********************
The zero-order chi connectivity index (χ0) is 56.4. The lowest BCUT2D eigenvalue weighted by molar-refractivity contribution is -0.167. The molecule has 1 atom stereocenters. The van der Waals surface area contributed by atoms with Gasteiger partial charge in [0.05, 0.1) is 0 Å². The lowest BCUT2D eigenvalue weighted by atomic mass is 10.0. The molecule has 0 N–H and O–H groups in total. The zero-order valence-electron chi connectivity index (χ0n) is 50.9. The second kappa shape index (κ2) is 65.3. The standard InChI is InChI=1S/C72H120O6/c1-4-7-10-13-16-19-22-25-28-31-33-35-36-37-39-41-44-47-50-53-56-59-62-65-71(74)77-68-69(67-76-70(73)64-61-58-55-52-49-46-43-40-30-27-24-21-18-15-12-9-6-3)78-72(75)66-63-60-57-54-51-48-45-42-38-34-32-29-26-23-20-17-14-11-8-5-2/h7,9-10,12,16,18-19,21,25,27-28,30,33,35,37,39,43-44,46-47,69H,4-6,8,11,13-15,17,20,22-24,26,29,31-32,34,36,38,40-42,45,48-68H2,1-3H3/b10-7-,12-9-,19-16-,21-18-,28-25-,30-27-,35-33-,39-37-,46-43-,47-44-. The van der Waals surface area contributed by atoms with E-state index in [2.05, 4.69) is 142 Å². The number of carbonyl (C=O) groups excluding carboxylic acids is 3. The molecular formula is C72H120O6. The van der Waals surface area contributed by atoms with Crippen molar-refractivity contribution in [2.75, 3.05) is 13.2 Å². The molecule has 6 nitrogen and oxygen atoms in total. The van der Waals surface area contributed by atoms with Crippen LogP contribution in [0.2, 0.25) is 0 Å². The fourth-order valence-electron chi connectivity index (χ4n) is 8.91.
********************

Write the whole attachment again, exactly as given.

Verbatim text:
The zero-order chi connectivity index (χ0) is 56.4. The lowest BCUT2D eigenvalue weighted by molar-refractivity contribution is -0.167. The molecule has 1 atom stereocenters. The van der Waals surface area contributed by atoms with Gasteiger partial charge in [0.05, 0.1) is 0 Å². The lowest BCUT2D eigenvalue weighted by atomic mass is 10.0. The molecule has 0 N–H and O–H groups in total. The zero-order valence-electron chi connectivity index (χ0n) is 50.9. The second kappa shape index (κ2) is 65.3. The standard InChI is InChI=1S/C72H120O6/c1-4-7-10-13-16-19-22-25-28-31-33-35-36-37-39-41-44-47-50-53-56-59-62-65-71(74)77-68-69(67-76-70(73)64-61-58-55-52-49-46-43-40-30-27-24-21-18-15-12-9-6-3)78-72(75)66-63-60-57-54-51-48-45-42-38-34-32-29-26-23-20-17-14-11-8-5-2/h7,9-10,12,16,18-19,21,25,27-28,30,33,35,37,39,43-44,46-47,69H,4-6,8,11,13-15,17,20,22-24,26,29,31-32,34,36,38,40-42,45,48-68H2,1-3H3/b10-7-,12-9-,19-16-,21-18-,28-25-,30-27-,35-33-,39-37-,46-43-,47-44-. The van der Waals surface area contributed by atoms with E-state index in [2.05, 4.69) is 142 Å². The number of carbonyl (C=O) groups excluding carboxylic acids is 3. The molecular formula is C72H120O6. The van der Waals surface area contributed by atoms with Crippen molar-refractivity contribution in [2.75, 3.05) is 13.2 Å². The molecule has 6 nitrogen and oxygen atoms in total. The van der Waals surface area contributed by atoms with Crippen LogP contribution in [0.2, 0.25) is 0 Å². The fourth-order valence-electron chi connectivity index (χ4n) is 8.91.